Market Forces: Dock Street Market, Leeds
Back in the mists of time, when everyone was on the previous version of the iPhone and the world was on tenterhooks waiting for Russell Crowe and Ridley Scott’s version of Robin Hood, there was a deli-come-grocery on the cobbled Dock Street in Leeds called Simpson’s. Simpson’s was quite expensive, but the young professionals of Brewery Wharf and Clarence Dock liked the fresh bread and the impressive selection of bottled ales, including Ilkley and Saltaire beers.
Simpsons closed, possibly due to competition from a cheap but souless Tesco Express that had recently opened, and there was due wailing and gnashing of teeth about the death of independent shops and quite a lot of discussions about whether it could be re-opened as a social enterprise. Of course no-one really knew what a “social enterprise” was, but that nice polite Mr Cameron seemed to be in favour of them, and anyone who didn’t really like the word “social” was in favour of “enterprise” and vice versa, so it seemed like a reasonably admirable idea at the time without really gripping anyone.
Ultimately, in November 2010, Dock Street Market opened on the site of Simpson’s, run by “a group of independent local food traders“. I think the line-up may have changed over time, but at the moment there seems to be a deli counter, a bakery and a bar. The bar currently sells cakes and Prohibition-chic “teapot cocktails”, which Kate enjoyed.
The fact that I was most interested in the selection of beer will not come as a surprise, but the selection itself might. As well as cask Black Sheep (it’s still Yorkshire after all, even if it is young, hip, waterfront Yorkshire) there was also Anchor Steam, BrewDog Punk IPA and Ilkley MJ Fortis on keg. The bottle selection was even more impressive, including Brooklyn Lager, BrewDog 5am Saint, Chimay Red, Orval and Anchor Old Foghorn.
I had a Goose Island Matilda, an Orvalalike which was initially surprisingly bretty, but later pleasingly so, followed by a De Struise Pannepot 2010, a darkly delicious but drinkable 10% spiced Belgian strong ale which really needs that bit of cake to soak it up.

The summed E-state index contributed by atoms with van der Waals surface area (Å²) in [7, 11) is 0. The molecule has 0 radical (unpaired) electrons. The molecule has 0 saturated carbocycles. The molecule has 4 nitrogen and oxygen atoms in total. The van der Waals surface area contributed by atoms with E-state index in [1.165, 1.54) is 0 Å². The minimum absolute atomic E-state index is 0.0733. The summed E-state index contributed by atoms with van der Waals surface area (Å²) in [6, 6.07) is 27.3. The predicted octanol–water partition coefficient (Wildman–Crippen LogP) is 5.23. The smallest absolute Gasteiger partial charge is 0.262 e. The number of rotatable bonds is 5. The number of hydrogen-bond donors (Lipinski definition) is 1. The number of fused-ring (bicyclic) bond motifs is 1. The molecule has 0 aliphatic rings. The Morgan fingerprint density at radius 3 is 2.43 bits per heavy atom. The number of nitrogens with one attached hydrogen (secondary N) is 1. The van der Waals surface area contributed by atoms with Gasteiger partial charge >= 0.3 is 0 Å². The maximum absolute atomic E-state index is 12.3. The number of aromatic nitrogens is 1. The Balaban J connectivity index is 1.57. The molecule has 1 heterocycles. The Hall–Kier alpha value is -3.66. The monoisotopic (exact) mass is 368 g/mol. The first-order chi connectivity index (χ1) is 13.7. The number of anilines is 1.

As well as the beer selection, I was impressed by the relaxed atmosphere of Dock Street Market, which leaves it somewhere between a cafe, a bar and a common room; seemingly a successful third place. Its neighbours, the Leeds Brewery pub Pin and Mitchell and Butler’s Adelphi are another matter: Pin, whilst similarly having an impressive imported selection thanks to James Clay, can seem sadly quiet and has stripped down its food menu. The Adelphi, whilst being one of Leeds’ best food pubs and having a great historic interior, has had quite an unimpressive cask selection the last two times I’ve been in.
Dock Street Market, for seeming to have come together at random and for its Cath Kidston-esque bunting and cake stands, has nonetheless ended up being perhaps the best place for a beer in the area. They’re even planning a ticketed Anchor tap takeover/food and beer-matching dinner with Ben from James Clay on 6 June 2012, a US craft beer festival on 4 July 2012 and a BrewDog tap takeover on 1 August 2012, each of which is as good a reason as any to pay your first visit, if you haven’t already.